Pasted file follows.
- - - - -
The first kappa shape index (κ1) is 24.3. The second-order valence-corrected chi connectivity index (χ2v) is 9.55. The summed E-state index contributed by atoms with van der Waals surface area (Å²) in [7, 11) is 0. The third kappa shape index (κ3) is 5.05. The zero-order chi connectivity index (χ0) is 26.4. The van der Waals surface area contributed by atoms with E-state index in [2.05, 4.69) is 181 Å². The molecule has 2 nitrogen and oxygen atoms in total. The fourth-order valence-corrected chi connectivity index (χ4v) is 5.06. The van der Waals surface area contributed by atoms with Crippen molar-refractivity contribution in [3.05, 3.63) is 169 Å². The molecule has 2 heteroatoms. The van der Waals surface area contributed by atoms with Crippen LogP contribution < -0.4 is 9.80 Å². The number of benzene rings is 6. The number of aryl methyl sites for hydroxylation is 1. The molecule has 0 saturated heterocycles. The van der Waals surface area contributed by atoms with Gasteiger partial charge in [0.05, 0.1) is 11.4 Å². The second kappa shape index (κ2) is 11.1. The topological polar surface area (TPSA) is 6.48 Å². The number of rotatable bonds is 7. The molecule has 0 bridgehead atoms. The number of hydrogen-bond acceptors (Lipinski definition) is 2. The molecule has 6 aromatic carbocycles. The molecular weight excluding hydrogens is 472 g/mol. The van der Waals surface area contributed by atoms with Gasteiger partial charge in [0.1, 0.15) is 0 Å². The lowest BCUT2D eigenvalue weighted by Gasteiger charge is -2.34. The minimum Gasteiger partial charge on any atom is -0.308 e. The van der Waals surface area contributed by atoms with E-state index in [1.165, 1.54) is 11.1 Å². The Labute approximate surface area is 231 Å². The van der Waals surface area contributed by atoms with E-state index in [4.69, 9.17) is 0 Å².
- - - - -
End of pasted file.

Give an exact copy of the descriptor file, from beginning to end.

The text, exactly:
The first kappa shape index (κ1) is 24.3. The second-order valence-corrected chi connectivity index (χ2v) is 9.55. The summed E-state index contributed by atoms with van der Waals surface area (Å²) in [7, 11) is 0. The third kappa shape index (κ3) is 5.05. The zero-order chi connectivity index (χ0) is 26.4. The van der Waals surface area contributed by atoms with E-state index in [2.05, 4.69) is 181 Å². The molecule has 2 nitrogen and oxygen atoms in total. The fourth-order valence-corrected chi connectivity index (χ4v) is 5.06. The van der Waals surface area contributed by atoms with Crippen molar-refractivity contribution in [3.05, 3.63) is 169 Å². The molecule has 2 heteroatoms. The van der Waals surface area contributed by atoms with Crippen LogP contribution < -0.4 is 9.80 Å². The number of benzene rings is 6. The number of aryl methyl sites for hydroxylation is 1. The molecule has 0 saturated heterocycles. The van der Waals surface area contributed by atoms with Gasteiger partial charge in [0.05, 0.1) is 11.4 Å². The second kappa shape index (κ2) is 11.1. The topological polar surface area (TPSA) is 6.48 Å². The number of rotatable bonds is 7. The molecule has 0 bridgehead atoms. The number of hydrogen-bond acceptors (Lipinski definition) is 2. The molecule has 6 aromatic carbocycles. The molecular weight excluding hydrogens is 472 g/mol. The van der Waals surface area contributed by atoms with Gasteiger partial charge in [0.1, 0.15) is 0 Å². The lowest BCUT2D eigenvalue weighted by Gasteiger charge is -2.34. The minimum Gasteiger partial charge on any atom is -0.308 e. The van der Waals surface area contributed by atoms with E-state index in [1.165, 1.54) is 11.1 Å². The Labute approximate surface area is 231 Å². The van der Waals surface area contributed by atoms with E-state index in [4.69, 9.17) is 0 Å².